Singing For Her Captors


RARITAN TWP. — Judith Schneiderman still remembers her disappointment when she told the handsome, polite officer that she and her older sister Frieda weren’t twins. Since they weren’t, the girls were shoved toward the bathhouses and ordered to strip for their showers.

Their heads were shaved and they were tossed long, gray dresses. At this point in the book “I Sang to Survive,” the reader realizes how lucky Judith, three of her sisters and a best friend were. Her mother, two younger sisters and father had been separated upon the family’s arrival at Auschwitz, never to be seen again.

But instead of focusing on the horror, Schneiderman quickly launches into a description of the beautiful women who served as the kappo, the Jewish police. She tells how the girls pass the glare of a barracks window and see their reflections. She can’t tell which one she is and whispers to Frieda to raise her hand to clear the confusion. Then the girl who was then Judith Rosenberg of Rachov, Czechoslovakia, laughs, saying, “Oh my God, that one is me?”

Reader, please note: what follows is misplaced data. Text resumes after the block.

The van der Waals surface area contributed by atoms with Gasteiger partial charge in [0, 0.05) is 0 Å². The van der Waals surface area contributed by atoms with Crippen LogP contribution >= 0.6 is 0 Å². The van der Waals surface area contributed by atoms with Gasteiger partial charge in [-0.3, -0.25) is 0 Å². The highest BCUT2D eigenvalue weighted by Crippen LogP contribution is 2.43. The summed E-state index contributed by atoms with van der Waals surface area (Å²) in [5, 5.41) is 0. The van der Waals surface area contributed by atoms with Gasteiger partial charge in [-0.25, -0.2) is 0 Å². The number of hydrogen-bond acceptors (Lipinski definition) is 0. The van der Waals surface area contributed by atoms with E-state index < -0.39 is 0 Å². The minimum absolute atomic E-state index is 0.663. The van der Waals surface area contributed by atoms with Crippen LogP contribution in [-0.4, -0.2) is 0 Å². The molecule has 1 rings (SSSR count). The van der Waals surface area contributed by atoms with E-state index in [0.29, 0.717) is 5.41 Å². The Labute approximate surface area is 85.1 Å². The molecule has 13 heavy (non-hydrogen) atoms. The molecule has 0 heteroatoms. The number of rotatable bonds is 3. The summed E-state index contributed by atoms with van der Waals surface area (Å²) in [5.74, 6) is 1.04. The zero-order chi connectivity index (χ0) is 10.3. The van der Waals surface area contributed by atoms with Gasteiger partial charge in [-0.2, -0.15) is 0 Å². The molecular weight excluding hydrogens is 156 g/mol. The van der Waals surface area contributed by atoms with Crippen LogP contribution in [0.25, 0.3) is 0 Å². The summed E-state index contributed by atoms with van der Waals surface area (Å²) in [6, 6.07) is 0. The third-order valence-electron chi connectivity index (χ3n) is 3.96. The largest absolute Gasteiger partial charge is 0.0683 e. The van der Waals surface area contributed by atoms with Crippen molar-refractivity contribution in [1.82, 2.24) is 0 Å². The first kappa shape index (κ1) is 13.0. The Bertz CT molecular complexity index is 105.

Since 1951 Schneiderman and her husband Paul — they met at a displaced persons camp following their liberation — have lived in Raritan Township. About 10 years ago she decided it was time — for her four children and nine grandchildren — to write her story. She wanted it to be “different” from so many of the books she’s read by Holocaust survivors.

About Luke Ford

I've written five books (see My work has been covered in the New York Times, the Los Angeles Times, and on 60 Minutes. I teach Alexander Technique in Beverly Hills (
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